You've Been Grounded

Southern border wall could run through SpaceX’s Texas facility

Development News Southwest Technology
Rendering versus reality: the proposed Starship spacecraft, left, against the actual prototype, right. (Elon Musk/Twitter)
Rendering versus reality: the proposed Starship spacecraft, left, against the actual prototype, right. (Elon Musk/Twitter)

Elon Musk’s woes aren’t slowing down, as Bloomberg has discovered that the Trump administration’s proposed U.S.-Mexico border wall would cut through the SpaceX launch facility in Boca Chica, Texas.

The 50-acre facility, which received $20 million in incentives from the Texas state government, is being used to build and test a new spacecraft called the Starship, which Musk hopes will one day deploy from a SpaceX Falcon rocket and ferry passengers to Mars. The reusable, stainless-steel clad shuttle has been in the news recently for ignoble reasons, namely because it was knocked over by the strong Southern Texas winds last month.

According to documents from the Department of Homeland Security (DHS), the border wall would cut directly through a SpaceX launchpad. Rio Grande Valley representatives are pushing to have the facility exempted from any border wall construction, but SpaceX has been conspicuously quiet—a company official told Bloomberg that SpaceX is trying to lie low and avoid drawing DHS’s attention.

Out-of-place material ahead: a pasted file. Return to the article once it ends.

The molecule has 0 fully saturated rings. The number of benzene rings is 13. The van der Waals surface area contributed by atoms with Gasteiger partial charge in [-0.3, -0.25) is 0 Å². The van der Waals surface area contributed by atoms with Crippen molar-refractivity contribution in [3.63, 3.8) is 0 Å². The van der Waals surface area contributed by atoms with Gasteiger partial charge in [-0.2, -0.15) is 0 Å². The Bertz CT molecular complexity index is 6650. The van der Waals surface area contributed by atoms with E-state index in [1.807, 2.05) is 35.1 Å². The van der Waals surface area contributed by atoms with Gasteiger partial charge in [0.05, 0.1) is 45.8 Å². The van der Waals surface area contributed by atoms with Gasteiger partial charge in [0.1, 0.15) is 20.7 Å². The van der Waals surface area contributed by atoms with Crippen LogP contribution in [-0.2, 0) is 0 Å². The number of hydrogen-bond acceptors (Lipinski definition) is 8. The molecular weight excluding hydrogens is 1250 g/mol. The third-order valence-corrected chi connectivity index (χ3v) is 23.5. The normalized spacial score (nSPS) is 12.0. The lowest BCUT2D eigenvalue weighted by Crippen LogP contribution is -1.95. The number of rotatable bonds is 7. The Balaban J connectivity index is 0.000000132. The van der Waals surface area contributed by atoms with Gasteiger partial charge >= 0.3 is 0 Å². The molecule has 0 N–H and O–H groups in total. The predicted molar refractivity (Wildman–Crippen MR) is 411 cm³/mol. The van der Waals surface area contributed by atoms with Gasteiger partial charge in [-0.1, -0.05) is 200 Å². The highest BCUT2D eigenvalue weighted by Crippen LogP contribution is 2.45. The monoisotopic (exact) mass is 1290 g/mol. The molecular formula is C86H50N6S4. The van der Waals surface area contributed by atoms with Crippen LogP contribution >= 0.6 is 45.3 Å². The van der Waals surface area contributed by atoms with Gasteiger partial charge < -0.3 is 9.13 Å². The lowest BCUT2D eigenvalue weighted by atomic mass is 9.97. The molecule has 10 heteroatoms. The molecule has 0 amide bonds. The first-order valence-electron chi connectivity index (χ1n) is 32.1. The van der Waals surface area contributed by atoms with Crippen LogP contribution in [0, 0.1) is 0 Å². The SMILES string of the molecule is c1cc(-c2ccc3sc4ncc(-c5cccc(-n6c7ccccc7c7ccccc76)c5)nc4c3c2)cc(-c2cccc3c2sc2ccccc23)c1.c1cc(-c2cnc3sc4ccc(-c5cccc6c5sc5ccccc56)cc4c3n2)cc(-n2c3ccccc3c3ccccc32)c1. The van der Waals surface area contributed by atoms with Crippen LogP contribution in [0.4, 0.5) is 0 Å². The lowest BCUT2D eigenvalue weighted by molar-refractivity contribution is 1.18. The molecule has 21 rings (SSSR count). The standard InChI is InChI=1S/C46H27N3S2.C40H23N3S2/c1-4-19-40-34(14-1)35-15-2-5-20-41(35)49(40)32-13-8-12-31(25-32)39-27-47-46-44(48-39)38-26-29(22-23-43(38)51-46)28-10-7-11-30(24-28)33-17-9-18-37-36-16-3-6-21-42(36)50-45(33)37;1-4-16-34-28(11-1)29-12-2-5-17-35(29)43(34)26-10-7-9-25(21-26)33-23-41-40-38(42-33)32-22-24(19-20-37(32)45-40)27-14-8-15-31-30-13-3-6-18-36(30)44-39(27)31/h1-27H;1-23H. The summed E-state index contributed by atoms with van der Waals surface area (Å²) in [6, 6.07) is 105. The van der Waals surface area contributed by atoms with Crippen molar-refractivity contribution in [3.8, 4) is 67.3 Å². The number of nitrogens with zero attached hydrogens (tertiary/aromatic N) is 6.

“The Department of Homeland Security and U.S. Customs and Border Protection recently requested SpaceX permit access to our South Texas Launch site to conduct a site survey,” James Gleeson, a SpaceX spokesperson. “At this time, SpaceX is evaluating the request and is in communication with DHS to further understand their plans.”



As negotiations over the fate of the border wall drag on (and break down), it remains to be seen whether lawmakers will be able to come to a compromise over border funding before February 15. After the record-breaking 35-day partial government shutdown was temporarily halted to give the House, Senate, and President time to maneuver on border security, it now appears that, if no agreement is reached, border wall construction could begin via a national emergency declaration.

Regardless of whether Congress allocates $2 billion, the full $5.7 billion, or nothing, border wall construction has been previously funded in fits and starts. Even as deliberations in Washington drag on, the National Butterfly Center (also in the Rio Grande Valley area) filed an emergency restraining order this week as excavators began laying the groundwork for a 36-foot-tall wall that would cut through the nature sanctuary.

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